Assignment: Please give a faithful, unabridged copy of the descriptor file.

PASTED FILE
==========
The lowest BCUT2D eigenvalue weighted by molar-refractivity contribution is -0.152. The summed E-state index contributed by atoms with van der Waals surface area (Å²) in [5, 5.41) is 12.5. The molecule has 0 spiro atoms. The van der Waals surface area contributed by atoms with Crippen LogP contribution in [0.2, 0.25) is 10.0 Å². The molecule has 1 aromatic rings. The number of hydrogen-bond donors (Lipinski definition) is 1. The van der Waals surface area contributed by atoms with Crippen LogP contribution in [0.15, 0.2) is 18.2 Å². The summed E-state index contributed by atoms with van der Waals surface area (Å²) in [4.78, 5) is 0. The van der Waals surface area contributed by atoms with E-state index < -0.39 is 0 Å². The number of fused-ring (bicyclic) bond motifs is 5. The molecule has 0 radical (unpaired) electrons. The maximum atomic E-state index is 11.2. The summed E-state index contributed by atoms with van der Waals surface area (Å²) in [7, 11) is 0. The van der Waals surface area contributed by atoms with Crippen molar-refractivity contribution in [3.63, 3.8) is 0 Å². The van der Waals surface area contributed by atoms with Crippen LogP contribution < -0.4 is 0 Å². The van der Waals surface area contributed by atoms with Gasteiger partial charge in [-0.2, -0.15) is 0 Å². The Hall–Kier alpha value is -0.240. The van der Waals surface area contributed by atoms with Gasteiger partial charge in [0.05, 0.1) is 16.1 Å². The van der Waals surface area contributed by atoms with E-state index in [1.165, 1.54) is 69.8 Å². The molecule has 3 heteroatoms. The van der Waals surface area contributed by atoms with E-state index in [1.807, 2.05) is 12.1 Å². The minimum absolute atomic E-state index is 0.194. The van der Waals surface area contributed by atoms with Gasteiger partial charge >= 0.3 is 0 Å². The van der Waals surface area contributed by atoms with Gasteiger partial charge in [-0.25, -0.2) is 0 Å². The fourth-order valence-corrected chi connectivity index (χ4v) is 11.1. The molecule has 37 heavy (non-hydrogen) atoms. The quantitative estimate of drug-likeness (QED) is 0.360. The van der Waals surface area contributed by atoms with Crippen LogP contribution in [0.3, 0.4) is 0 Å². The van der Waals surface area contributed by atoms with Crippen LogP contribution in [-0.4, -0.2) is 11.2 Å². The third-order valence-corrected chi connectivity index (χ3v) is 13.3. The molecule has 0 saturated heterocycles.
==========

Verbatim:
The lowest BCUT2D eigenvalue weighted by molar-refractivity contribution is -0.152. The summed E-state index contributed by atoms with van der Waals surface area (Å²) in [5, 5.41) is 12.5. The molecule has 0 spiro atoms. The van der Waals surface area contributed by atoms with Crippen LogP contribution in [0.2, 0.25) is 10.0 Å². The molecule has 1 aromatic rings. The number of hydrogen-bond donors (Lipinski definition) is 1. The van der Waals surface area contributed by atoms with Crippen LogP contribution in [0.15, 0.2) is 18.2 Å². The summed E-state index contributed by atoms with van der Waals surface area (Å²) in [4.78, 5) is 0. The van der Waals surface area contributed by atoms with E-state index < -0.39 is 0 Å². The number of fused-ring (bicyclic) bond motifs is 5. The molecule has 0 radical (unpaired) electrons. The maximum atomic E-state index is 11.2. The summed E-state index contributed by atoms with van der Waals surface area (Å²) in [7, 11) is 0. The van der Waals surface area contributed by atoms with Crippen molar-refractivity contribution in [3.63, 3.8) is 0 Å². The van der Waals surface area contributed by atoms with Crippen LogP contribution < -0.4 is 0 Å². The van der Waals surface area contributed by atoms with Gasteiger partial charge in [-0.2, -0.15) is 0 Å². The Hall–Kier alpha value is -0.240. The van der Waals surface area contributed by atoms with Gasteiger partial charge in [0.05, 0.1) is 16.1 Å². The van der Waals surface area contributed by atoms with E-state index in [1.165, 1.54) is 69.8 Å². The molecule has 3 heteroatoms. The van der Waals surface area contributed by atoms with E-state index in [1.807, 2.05) is 12.1 Å². The minimum absolute atomic E-state index is 0.194. The van der Waals surface area contributed by atoms with Gasteiger partial charge >= 0.3 is 0 Å². The van der Waals surface area contributed by atoms with Gasteiger partial charge in [-0.25, -0.2) is 0 Å². The fourth-order valence-corrected chi connectivity index (χ4v) is 11.1. The molecule has 37 heavy (non-hydrogen) atoms. The quantitative estimate of drug-likeness (QED) is 0.360. The van der Waals surface area contributed by atoms with Crippen LogP contribution in [0.3, 0.4) is 0 Å². The van der Waals surface area contributed by atoms with Crippen LogP contribution in [-0.4, -0.2) is 11.2 Å². The third-order valence-corrected chi connectivity index (χ3v) is 13.3. The molecule has 0 saturated heterocycles.